Children confuse fantasy with reality. They think that objects are “alive.” They don’t fully understand cause and- effect relationships. These are common fears for three to four year olds:
Fear of separation.
- Preschoolers experience many separations from their parents. They are left with babysitters and they may leave home to go to childcare.
- When separating from your child, stay with him a while to help him get used to the new adults, children, toys or the room. He will feel more secure and let you go with fewer tears.
- Always tell your child that you are leaving. “Sneaking out” only makes him more fearful.
Fear of baths.
- Many young children worry about going down the drain with the water. No amount of logical talk will change this fear.
- Allow your child to play in water in a pan, a sink and lastly — leaning over the edge of the tub.
- Gradually, the fear will go away. Never leave your child alone in the tub.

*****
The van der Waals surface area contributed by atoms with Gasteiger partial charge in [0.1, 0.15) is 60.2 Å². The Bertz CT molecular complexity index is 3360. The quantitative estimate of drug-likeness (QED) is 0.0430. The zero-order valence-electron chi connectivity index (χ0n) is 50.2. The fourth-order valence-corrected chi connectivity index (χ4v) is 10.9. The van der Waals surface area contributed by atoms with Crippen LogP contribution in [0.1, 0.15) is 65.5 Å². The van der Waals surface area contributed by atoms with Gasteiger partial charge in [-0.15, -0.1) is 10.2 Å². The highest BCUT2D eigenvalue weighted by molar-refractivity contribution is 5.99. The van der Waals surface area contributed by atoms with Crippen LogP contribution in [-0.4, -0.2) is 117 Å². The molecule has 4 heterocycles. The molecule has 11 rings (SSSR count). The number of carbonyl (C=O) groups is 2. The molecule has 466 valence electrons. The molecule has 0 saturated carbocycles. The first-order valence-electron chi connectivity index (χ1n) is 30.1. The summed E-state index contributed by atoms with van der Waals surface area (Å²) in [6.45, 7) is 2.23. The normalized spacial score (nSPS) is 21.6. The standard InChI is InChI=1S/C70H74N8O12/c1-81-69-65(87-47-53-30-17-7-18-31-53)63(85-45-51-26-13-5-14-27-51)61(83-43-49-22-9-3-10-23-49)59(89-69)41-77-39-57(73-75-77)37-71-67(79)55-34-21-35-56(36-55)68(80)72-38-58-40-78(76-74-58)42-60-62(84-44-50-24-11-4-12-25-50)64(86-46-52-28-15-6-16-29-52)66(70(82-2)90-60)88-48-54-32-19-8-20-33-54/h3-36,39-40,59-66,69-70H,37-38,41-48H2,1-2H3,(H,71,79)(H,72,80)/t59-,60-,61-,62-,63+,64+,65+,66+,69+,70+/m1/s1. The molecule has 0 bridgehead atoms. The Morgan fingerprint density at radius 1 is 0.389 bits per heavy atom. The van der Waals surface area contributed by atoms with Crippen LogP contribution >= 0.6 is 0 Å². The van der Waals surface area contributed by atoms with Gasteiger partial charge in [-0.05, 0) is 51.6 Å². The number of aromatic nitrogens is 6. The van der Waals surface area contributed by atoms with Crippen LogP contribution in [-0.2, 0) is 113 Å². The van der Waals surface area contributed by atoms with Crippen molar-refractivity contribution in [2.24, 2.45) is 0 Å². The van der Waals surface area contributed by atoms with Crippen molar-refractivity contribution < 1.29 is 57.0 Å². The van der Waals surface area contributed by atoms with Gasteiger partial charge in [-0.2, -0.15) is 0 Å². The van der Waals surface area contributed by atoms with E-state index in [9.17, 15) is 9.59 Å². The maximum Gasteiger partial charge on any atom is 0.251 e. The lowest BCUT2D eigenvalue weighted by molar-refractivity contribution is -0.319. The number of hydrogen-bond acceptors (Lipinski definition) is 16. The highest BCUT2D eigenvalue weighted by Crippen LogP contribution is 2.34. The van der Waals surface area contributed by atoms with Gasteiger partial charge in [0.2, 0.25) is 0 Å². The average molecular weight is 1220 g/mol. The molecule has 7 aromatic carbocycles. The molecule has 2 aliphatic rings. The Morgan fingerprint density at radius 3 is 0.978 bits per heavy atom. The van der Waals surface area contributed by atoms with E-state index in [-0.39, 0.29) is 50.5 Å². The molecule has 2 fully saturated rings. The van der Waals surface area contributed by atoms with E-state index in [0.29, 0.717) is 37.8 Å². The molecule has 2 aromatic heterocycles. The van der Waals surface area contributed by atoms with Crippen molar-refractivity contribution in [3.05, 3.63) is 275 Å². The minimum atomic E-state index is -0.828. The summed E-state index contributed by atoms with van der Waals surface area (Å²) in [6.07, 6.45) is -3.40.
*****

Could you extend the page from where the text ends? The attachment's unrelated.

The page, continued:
Fear of dogs.
- Dogs are often loud, fast moving and unpredictable. No wonder some children are afraid of them.
- Look at pictures of dogs and talk about them with your child.
- Watch one from across the street and, finally, pick a gentle dog for your child to approach with you.
- Fear of loud noises.
- Loud noises from vacuum cleaners, hair dryers, saws, fire engines and ambulances are scary.
- Let your child look at and touch appliances in your home before you turn them on.
- Look at pictures of a fire truck and talk about why its sound is so loud.
- Teach your child to cover his ears to muffle loud sounds.
Fear of change.
- Your child probably likes his world best when things go along as usual. He enjoys hearing the same story and eating peanut butter and jelly sandwiches every day for lunch.
- When things change — such as dinner is served at a different time, or Mom or Dad don’t come home from work at the usual time — your child may become afraid.
- When you know changes are going to happen, tell the child about what will probably happen — and ask him to talk about it with you.
Fear of the dark.
- Children are often afraid of the dark.
- It is OK to keep lights on or give your child a flashlight at bedtime.
- With time, you can reduce the amount of light. Some children decide on their own to turn lights off.